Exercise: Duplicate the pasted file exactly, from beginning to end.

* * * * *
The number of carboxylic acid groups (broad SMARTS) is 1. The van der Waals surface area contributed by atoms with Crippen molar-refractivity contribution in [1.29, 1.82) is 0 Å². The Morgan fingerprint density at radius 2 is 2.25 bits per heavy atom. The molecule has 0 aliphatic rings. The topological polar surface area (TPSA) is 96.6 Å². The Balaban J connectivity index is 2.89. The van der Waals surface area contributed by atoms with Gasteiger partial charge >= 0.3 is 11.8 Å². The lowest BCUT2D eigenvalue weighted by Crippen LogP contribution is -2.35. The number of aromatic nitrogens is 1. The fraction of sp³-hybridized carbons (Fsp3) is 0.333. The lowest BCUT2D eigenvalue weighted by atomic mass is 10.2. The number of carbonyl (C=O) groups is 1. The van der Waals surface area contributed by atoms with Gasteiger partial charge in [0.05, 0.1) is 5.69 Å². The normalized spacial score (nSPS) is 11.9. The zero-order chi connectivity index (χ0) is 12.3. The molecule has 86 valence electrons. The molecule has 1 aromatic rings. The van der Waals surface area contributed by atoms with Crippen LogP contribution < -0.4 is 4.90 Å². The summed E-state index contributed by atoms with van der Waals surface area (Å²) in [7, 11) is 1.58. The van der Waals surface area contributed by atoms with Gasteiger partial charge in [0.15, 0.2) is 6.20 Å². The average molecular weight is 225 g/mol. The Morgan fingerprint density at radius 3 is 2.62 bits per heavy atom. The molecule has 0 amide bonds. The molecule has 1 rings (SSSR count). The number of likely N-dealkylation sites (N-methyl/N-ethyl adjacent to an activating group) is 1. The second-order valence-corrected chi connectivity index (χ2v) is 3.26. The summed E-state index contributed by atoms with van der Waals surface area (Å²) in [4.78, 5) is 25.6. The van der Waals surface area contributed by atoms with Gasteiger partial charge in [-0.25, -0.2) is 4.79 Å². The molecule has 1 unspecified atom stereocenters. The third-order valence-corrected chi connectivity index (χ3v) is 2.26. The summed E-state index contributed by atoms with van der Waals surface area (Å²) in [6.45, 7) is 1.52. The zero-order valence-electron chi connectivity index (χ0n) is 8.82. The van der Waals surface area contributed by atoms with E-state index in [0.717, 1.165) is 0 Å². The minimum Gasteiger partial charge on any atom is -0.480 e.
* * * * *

The number of carboxylic acid groups (broad SMARTS) is 1. The van der Waals surface area contributed by atoms with Crippen molar-refractivity contribution in [1.29, 1.82) is 0 Å². The Morgan fingerprint density at radius 2 is 2.25 bits per heavy atom. The molecule has 0 aliphatic rings. The topological polar surface area (TPSA) is 96.6 Å². The Balaban J connectivity index is 2.89. The van der Waals surface area contributed by atoms with Gasteiger partial charge >= 0.3 is 11.8 Å². The lowest BCUT2D eigenvalue weighted by Crippen LogP contribution is -2.35. The number of aromatic nitrogens is 1. The fraction of sp³-hybridized carbons (Fsp3) is 0.333. The lowest BCUT2D eigenvalue weighted by atomic mass is 10.2. The number of carbonyl (C=O) groups is 1. The van der Waals surface area contributed by atoms with Gasteiger partial charge in [0.05, 0.1) is 5.69 Å². The normalized spacial score (nSPS) is 11.9. The zero-order chi connectivity index (χ0) is 12.3. The molecule has 86 valence electrons. The molecule has 1 aromatic rings. The van der Waals surface area contributed by atoms with Crippen LogP contribution < -0.4 is 4.90 Å². The summed E-state index contributed by atoms with van der Waals surface area (Å²) in [7, 11) is 1.58. The van der Waals surface area contributed by atoms with Gasteiger partial charge in [0.15, 0.2) is 6.20 Å². The average molecular weight is 225 g/mol. The Morgan fingerprint density at radius 3 is 2.62 bits per heavy atom. The molecule has 0 amide bonds. The molecule has 1 rings (SSSR count). The number of likely N-dealkylation sites (N-methyl/N-ethyl adjacent to an activating group) is 1. The second-order valence-corrected chi connectivity index (χ2v) is 3.26. The summed E-state index contributed by atoms with van der Waals surface area (Å²) in [4.78, 5) is 25.6. The van der Waals surface area contributed by atoms with Gasteiger partial charge in [-0.25, -0.2) is 4.79 Å². The molecule has 1 unspecified atom stereocenters. The third-order valence-corrected chi connectivity index (χ3v) is 2.26. The summed E-state index contributed by atoms with van der Waals surface area (Å²) in [6.45, 7) is 1.52. The zero-order valence-electron chi connectivity index (χ0n) is 8.82. The van der Waals surface area contributed by atoms with E-state index in [0.717, 1.165) is 0 Å². The minimum Gasteiger partial charge on any atom is -0.480 e.